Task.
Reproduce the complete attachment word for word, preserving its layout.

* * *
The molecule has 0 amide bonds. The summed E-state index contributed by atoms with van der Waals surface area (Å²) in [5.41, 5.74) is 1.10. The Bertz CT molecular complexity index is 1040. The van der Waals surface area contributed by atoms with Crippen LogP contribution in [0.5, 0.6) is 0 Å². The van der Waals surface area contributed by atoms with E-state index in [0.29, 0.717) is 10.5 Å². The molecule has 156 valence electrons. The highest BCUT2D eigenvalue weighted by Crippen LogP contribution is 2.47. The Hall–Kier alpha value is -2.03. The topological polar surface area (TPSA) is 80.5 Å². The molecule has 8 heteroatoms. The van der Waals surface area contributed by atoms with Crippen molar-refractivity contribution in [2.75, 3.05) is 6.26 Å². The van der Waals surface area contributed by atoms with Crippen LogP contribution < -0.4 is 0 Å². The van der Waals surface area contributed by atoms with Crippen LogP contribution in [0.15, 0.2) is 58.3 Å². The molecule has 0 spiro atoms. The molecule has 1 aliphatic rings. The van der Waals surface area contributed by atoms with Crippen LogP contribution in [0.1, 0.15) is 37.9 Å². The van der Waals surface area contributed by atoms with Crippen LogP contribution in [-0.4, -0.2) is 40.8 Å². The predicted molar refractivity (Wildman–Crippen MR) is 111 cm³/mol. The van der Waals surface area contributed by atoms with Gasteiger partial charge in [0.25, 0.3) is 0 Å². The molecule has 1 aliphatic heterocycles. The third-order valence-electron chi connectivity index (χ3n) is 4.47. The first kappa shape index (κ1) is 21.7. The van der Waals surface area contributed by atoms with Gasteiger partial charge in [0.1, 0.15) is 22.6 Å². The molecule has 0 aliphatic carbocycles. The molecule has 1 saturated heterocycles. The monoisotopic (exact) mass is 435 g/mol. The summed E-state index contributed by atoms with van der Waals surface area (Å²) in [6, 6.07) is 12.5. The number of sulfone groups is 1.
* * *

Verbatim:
The molecule has 0 amide bonds. The summed E-state index contributed by atoms with van der Waals surface area (Å²) in [5.41, 5.74) is 1.10. The Bertz CT molecular complexity index is 1040. The van der Waals surface area contributed by atoms with Crippen LogP contribution in [0.5, 0.6) is 0 Å². The van der Waals surface area contributed by atoms with E-state index in [0.29, 0.717) is 10.5 Å². The molecule has 156 valence electrons. The highest BCUT2D eigenvalue weighted by Crippen LogP contribution is 2.47. The Hall–Kier alpha value is -2.03. The topological polar surface area (TPSA) is 80.5 Å². The molecule has 8 heteroatoms. The van der Waals surface area contributed by atoms with Crippen molar-refractivity contribution in [2.75, 3.05) is 6.26 Å². The van der Waals surface area contributed by atoms with Crippen LogP contribution < -0.4 is 0 Å². The van der Waals surface area contributed by atoms with Crippen LogP contribution in [0.15, 0.2) is 58.3 Å². The molecule has 0 spiro atoms. The molecule has 1 aliphatic rings. The van der Waals surface area contributed by atoms with Crippen LogP contribution in [0.1, 0.15) is 37.9 Å². The van der Waals surface area contributed by atoms with Crippen LogP contribution in [-0.4, -0.2) is 40.8 Å². The predicted molar refractivity (Wildman–Crippen MR) is 111 cm³/mol. The van der Waals surface area contributed by atoms with Gasteiger partial charge in [0.25, 0.3) is 0 Å². The molecule has 1 aliphatic heterocycles. The third-order valence-electron chi connectivity index (χ3n) is 4.47. The first kappa shape index (κ1) is 21.7. The van der Waals surface area contributed by atoms with Gasteiger partial charge in [0.1, 0.15) is 22.6 Å². The molecule has 0 aliphatic carbocycles. The molecule has 1 saturated heterocycles. The monoisotopic (exact) mass is 435 g/mol. The summed E-state index contributed by atoms with van der Waals surface area (Å²) in [6, 6.07) is 12.5. The number of sulfone groups is 1.